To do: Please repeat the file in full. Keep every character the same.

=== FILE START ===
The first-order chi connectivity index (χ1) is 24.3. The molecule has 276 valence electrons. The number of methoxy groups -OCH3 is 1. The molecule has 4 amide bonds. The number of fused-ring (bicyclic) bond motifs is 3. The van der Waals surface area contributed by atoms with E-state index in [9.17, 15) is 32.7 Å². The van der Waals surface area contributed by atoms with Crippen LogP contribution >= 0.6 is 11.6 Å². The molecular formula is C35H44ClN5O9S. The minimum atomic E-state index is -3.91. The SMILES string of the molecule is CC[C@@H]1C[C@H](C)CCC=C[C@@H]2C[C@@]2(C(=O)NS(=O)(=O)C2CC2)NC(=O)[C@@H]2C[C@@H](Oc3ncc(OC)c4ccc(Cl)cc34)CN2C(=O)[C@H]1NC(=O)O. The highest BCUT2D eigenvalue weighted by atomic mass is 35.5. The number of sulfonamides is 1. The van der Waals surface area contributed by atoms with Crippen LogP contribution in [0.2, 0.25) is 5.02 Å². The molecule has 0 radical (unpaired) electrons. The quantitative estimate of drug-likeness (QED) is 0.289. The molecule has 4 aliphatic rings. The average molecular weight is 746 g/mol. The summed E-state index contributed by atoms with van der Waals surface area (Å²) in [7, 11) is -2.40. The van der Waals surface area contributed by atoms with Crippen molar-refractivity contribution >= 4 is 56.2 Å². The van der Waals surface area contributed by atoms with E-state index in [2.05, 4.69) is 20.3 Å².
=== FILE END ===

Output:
The first-order chi connectivity index (χ1) is 24.3. The molecule has 276 valence electrons. The number of methoxy groups -OCH3 is 1. The molecule has 4 amide bonds. The number of fused-ring (bicyclic) bond motifs is 3. The van der Waals surface area contributed by atoms with E-state index in [9.17, 15) is 32.7 Å². The van der Waals surface area contributed by atoms with Crippen LogP contribution >= 0.6 is 11.6 Å². The molecular formula is C35H44ClN5O9S. The minimum atomic E-state index is -3.91. The SMILES string of the molecule is CC[C@@H]1C[C@H](C)CCC=C[C@@H]2C[C@@]2(C(=O)NS(=O)(=O)C2CC2)NC(=O)[C@@H]2C[C@@H](Oc3ncc(OC)c4ccc(Cl)cc34)CN2C(=O)[C@H]1NC(=O)O. The highest BCUT2D eigenvalue weighted by atomic mass is 35.5. The number of sulfonamides is 1. The van der Waals surface area contributed by atoms with Crippen LogP contribution in [0.2, 0.25) is 5.02 Å². The molecule has 0 radical (unpaired) electrons. The quantitative estimate of drug-likeness (QED) is 0.289. The molecule has 4 aliphatic rings. The average molecular weight is 746 g/mol. The summed E-state index contributed by atoms with van der Waals surface area (Å²) in [7, 11) is -2.40. The van der Waals surface area contributed by atoms with Crippen molar-refractivity contribution >= 4 is 56.2 Å². The van der Waals surface area contributed by atoms with E-state index in [2.05, 4.69) is 20.3 Å².